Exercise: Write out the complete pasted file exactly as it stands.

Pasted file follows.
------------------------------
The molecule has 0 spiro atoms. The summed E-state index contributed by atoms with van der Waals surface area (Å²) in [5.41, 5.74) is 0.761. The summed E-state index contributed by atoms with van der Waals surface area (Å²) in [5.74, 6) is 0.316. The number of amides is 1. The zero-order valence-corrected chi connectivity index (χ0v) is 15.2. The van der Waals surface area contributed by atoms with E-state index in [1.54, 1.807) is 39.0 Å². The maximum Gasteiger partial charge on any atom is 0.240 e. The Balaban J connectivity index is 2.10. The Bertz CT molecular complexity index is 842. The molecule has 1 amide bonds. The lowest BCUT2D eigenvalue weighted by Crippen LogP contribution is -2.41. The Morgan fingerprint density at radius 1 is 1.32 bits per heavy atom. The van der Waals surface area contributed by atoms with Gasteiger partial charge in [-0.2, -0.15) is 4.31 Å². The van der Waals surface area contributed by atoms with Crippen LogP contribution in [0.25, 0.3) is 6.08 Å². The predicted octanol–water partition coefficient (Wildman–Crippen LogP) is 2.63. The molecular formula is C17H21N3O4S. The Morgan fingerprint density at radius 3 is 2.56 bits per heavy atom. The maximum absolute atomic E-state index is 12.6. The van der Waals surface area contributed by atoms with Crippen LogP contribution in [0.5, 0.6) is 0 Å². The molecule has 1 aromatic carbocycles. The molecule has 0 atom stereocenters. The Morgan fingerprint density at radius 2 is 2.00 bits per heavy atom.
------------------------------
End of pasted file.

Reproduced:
The molecule has 0 spiro atoms. The summed E-state index contributed by atoms with van der Waals surface area (Å²) in [5.41, 5.74) is 0.761. The summed E-state index contributed by atoms with van der Waals surface area (Å²) in [5.74, 6) is 0.316. The number of amides is 1. The zero-order valence-corrected chi connectivity index (χ0v) is 15.2. The van der Waals surface area contributed by atoms with E-state index in [1.54, 1.807) is 39.0 Å². The maximum Gasteiger partial charge on any atom is 0.240 e. The Balaban J connectivity index is 2.10. The Bertz CT molecular complexity index is 842. The molecule has 1 amide bonds. The lowest BCUT2D eigenvalue weighted by Crippen LogP contribution is -2.41. The Morgan fingerprint density at radius 1 is 1.32 bits per heavy atom. The van der Waals surface area contributed by atoms with Gasteiger partial charge in [-0.2, -0.15) is 4.31 Å². The van der Waals surface area contributed by atoms with Crippen LogP contribution in [0.25, 0.3) is 6.08 Å². The predicted octanol–water partition coefficient (Wildman–Crippen LogP) is 2.63. The molecular formula is C17H21N3O4S. The Morgan fingerprint density at radius 3 is 2.56 bits per heavy atom. The maximum absolute atomic E-state index is 12.6. The van der Waals surface area contributed by atoms with Crippen LogP contribution in [0.5, 0.6) is 0 Å². The molecule has 1 aromatic carbocycles. The molecule has 0 atom stereocenters. The Morgan fingerprint density at radius 2 is 2.00 bits per heavy atom.